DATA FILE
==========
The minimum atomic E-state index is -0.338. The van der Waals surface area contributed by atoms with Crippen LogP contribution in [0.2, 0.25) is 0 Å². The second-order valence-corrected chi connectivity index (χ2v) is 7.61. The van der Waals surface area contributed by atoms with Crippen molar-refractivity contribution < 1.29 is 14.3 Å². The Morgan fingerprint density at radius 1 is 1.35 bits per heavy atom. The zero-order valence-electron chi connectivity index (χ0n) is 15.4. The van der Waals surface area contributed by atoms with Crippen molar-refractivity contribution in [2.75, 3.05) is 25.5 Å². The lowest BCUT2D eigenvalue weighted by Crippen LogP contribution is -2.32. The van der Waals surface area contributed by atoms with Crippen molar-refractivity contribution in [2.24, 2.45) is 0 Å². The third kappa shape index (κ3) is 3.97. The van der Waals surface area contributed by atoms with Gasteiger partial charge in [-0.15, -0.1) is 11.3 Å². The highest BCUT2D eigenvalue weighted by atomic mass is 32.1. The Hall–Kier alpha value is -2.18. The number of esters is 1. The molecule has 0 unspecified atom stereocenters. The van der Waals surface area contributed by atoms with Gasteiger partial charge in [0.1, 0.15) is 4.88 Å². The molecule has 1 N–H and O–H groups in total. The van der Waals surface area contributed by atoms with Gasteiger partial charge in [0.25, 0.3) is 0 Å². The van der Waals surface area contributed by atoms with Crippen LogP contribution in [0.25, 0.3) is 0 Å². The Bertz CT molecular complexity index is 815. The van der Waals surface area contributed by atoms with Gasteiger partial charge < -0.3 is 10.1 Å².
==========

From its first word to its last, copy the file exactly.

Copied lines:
The minimum atomic E-state index is -0.338. The van der Waals surface area contributed by atoms with Crippen LogP contribution in [0.2, 0.25) is 0 Å². The second-order valence-corrected chi connectivity index (χ2v) is 7.61. The van der Waals surface area contributed by atoms with Crippen molar-refractivity contribution < 1.29 is 14.3 Å². The Morgan fingerprint density at radius 1 is 1.35 bits per heavy atom. The zero-order valence-electron chi connectivity index (χ0n) is 15.4. The van der Waals surface area contributed by atoms with Crippen molar-refractivity contribution in [2.75, 3.05) is 25.5 Å². The lowest BCUT2D eigenvalue weighted by Crippen LogP contribution is -2.32. The van der Waals surface area contributed by atoms with Crippen molar-refractivity contribution in [2.24, 2.45) is 0 Å². The third kappa shape index (κ3) is 3.97. The van der Waals surface area contributed by atoms with Gasteiger partial charge in [-0.15, -0.1) is 11.3 Å². The highest BCUT2D eigenvalue weighted by atomic mass is 32.1. The Hall–Kier alpha value is -2.18. The number of esters is 1. The molecule has 0 unspecified atom stereocenters. The van der Waals surface area contributed by atoms with Gasteiger partial charge in [0.1, 0.15) is 4.88 Å². The molecule has 1 N–H and O–H groups in total. The van der Waals surface area contributed by atoms with Gasteiger partial charge in [0.25, 0.3) is 0 Å². The van der Waals surface area contributed by atoms with Crippen LogP contribution in [0.25, 0.3) is 0 Å². The Bertz CT molecular complexity index is 815. The van der Waals surface area contributed by atoms with Gasteiger partial charge < -0.3 is 10.1 Å².